26 Nov 2018
Close up view of stacked coins and a model house - savings concept

Our last post discussed how Leaseholders can apply for an extension of their lease, under the Leasehold Reform, Housing and Urban Development Act 1993. Unfortunately, this only applies to eligible Leaseholders (which we also covered in our last blog).

To recap, a qualifying Leaseholder needs to:

  • Own a long lease (originally granted for 21 years or longer)
  • Have owned the property for at least two years
  • Not be in possession of a commercial or business lease
  • Not be leasing from a charitable housing trust

This second aspect – needing to have owned the property for at least two years – can often be a problem, particularly if the lease term is approaching the significant milestone of having just 80 years remaining.

If a Leaseholder has been in the property for less than two years, it does not automatically mean they cannot get an extension on their lease, only that it is up to the discretion of the Freeholder to grant it.

Contacting your Freeholder outside of the lease: What you should know

  • Consult with a professional surveyor for a lease extension valuation so you know what a fair offer would be (try our lease extension calculator for an estimate).
  • Just because your Freeholder has made you an offer does not mean you are obliged to accept it.
  • Keep all communications in writing.
  • Be aware of each term of the agreement – such as ground rent increases – not just the compensation figure.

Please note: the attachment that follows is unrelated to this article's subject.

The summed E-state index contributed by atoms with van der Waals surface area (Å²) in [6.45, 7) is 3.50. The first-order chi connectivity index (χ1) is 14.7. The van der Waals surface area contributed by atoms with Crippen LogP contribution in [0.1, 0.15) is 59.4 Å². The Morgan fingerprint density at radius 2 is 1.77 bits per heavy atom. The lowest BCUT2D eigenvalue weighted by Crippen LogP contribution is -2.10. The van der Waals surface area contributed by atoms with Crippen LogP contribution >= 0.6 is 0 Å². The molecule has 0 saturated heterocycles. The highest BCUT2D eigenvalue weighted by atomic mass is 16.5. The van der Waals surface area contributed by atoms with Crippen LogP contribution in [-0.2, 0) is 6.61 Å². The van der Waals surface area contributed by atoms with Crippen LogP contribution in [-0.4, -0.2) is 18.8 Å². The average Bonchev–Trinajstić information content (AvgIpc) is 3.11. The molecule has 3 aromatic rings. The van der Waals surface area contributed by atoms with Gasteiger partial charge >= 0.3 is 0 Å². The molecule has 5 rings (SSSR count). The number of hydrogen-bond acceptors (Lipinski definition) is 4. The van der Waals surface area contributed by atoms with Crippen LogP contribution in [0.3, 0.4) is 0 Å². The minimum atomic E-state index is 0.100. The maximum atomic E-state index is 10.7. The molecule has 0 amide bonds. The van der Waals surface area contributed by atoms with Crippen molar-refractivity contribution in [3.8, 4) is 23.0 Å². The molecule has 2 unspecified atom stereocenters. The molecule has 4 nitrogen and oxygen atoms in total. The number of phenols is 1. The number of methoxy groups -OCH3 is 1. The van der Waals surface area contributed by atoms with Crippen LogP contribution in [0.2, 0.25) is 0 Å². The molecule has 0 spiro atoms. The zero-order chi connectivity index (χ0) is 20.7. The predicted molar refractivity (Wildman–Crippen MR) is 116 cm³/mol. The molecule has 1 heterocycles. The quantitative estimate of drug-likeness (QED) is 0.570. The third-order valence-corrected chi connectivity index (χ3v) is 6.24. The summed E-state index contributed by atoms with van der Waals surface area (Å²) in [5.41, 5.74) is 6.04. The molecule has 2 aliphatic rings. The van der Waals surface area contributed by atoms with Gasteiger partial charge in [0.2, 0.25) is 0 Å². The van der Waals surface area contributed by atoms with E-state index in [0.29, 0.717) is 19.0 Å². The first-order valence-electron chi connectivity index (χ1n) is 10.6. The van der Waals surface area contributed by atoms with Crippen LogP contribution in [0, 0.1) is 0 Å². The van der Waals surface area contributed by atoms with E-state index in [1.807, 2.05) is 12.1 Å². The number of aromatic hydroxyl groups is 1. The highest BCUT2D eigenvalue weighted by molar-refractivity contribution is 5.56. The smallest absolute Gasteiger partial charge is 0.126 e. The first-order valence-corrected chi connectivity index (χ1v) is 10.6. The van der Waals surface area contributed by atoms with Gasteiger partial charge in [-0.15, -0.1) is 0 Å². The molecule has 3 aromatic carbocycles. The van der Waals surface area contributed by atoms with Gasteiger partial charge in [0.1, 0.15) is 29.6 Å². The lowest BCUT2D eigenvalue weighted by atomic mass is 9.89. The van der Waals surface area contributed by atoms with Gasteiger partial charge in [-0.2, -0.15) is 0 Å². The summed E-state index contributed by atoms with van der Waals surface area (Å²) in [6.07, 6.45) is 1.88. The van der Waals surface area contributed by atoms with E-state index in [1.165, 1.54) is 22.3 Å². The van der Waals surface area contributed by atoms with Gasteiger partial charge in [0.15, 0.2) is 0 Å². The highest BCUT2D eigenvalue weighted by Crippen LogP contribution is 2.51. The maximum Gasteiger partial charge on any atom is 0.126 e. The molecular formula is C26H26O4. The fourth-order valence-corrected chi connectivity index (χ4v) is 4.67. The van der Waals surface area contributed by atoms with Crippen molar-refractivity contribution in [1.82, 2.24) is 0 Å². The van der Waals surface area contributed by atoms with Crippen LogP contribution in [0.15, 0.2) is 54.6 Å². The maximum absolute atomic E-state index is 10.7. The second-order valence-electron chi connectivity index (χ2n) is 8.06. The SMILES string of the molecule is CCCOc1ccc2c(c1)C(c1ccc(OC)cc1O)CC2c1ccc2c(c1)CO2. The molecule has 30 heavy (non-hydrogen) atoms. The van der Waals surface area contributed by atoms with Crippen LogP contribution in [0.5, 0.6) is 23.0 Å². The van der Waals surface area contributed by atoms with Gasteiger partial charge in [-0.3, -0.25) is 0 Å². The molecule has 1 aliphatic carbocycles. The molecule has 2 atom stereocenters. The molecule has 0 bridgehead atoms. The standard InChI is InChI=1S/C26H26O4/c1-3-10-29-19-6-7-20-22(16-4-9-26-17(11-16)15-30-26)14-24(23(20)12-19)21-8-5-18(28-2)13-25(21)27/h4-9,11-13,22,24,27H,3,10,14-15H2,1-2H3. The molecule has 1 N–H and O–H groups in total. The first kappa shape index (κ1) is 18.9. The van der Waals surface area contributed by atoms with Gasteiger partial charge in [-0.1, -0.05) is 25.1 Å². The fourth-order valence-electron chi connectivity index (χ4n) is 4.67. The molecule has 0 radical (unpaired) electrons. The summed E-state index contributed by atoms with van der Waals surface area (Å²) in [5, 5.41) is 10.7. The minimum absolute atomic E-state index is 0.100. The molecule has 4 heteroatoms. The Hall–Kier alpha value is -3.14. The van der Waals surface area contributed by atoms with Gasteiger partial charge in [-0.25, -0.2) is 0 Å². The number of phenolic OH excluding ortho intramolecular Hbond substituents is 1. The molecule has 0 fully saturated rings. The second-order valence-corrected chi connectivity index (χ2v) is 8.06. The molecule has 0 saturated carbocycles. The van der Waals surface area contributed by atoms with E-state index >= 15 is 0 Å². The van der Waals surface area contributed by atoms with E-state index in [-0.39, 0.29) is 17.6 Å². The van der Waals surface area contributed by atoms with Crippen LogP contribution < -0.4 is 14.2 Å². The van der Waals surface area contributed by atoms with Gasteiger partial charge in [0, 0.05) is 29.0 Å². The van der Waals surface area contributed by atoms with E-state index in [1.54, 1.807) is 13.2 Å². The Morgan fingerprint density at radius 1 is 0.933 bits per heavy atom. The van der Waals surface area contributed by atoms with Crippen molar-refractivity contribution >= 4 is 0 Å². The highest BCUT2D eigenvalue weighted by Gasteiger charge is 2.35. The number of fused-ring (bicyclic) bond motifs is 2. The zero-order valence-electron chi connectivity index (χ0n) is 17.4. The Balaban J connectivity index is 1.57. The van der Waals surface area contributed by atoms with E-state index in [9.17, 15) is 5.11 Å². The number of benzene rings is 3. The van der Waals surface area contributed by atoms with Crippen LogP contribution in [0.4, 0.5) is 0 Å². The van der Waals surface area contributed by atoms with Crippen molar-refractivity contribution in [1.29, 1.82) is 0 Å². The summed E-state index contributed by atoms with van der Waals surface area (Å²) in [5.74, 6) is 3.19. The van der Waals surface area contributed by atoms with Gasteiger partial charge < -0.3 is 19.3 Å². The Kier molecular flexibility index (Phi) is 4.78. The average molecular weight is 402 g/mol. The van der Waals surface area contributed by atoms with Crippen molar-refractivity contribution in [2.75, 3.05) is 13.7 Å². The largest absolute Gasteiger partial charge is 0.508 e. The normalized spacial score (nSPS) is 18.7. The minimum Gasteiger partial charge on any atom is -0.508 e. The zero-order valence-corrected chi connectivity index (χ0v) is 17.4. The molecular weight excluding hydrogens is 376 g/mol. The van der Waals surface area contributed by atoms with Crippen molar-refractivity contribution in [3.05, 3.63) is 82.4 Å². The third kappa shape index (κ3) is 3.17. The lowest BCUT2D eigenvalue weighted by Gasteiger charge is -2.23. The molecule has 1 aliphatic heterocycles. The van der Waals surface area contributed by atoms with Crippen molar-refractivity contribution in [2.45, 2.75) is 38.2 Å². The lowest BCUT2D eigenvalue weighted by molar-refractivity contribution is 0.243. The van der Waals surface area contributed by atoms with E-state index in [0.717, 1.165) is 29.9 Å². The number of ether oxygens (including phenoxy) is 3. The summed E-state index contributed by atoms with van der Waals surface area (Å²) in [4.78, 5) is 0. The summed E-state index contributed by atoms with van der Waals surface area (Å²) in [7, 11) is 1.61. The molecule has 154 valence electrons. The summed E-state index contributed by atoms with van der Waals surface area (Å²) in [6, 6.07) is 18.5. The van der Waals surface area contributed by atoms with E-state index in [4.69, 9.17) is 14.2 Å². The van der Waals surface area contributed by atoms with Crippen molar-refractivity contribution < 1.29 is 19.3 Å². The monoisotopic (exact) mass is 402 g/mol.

What are the drawbacks of arranging a lease extension in this way?

Without the provisions of the Act, Leaseholders are in a more vulnerable position where Freeholders can demand much higher compensation or less favourable terms in exchange for a lease extension. For example, maintaining (or increasing) ground rent and only extending the terms to as low as 99 years.

However, if you can agree on a price close to your surveyor’s valuation, the benefit of this informal process is that it can be completed in a number of weeks instead of months.

If you are considering an informal lease, our team at Foundation Surveyors would be happy to provide a valuation before you get started and offer a professional second opinion before you accept the terms of an extension. Ultimately, the decision about whether to proceed is down to you, but understanding your best options financially can be an extremely useful tool.

Post a comment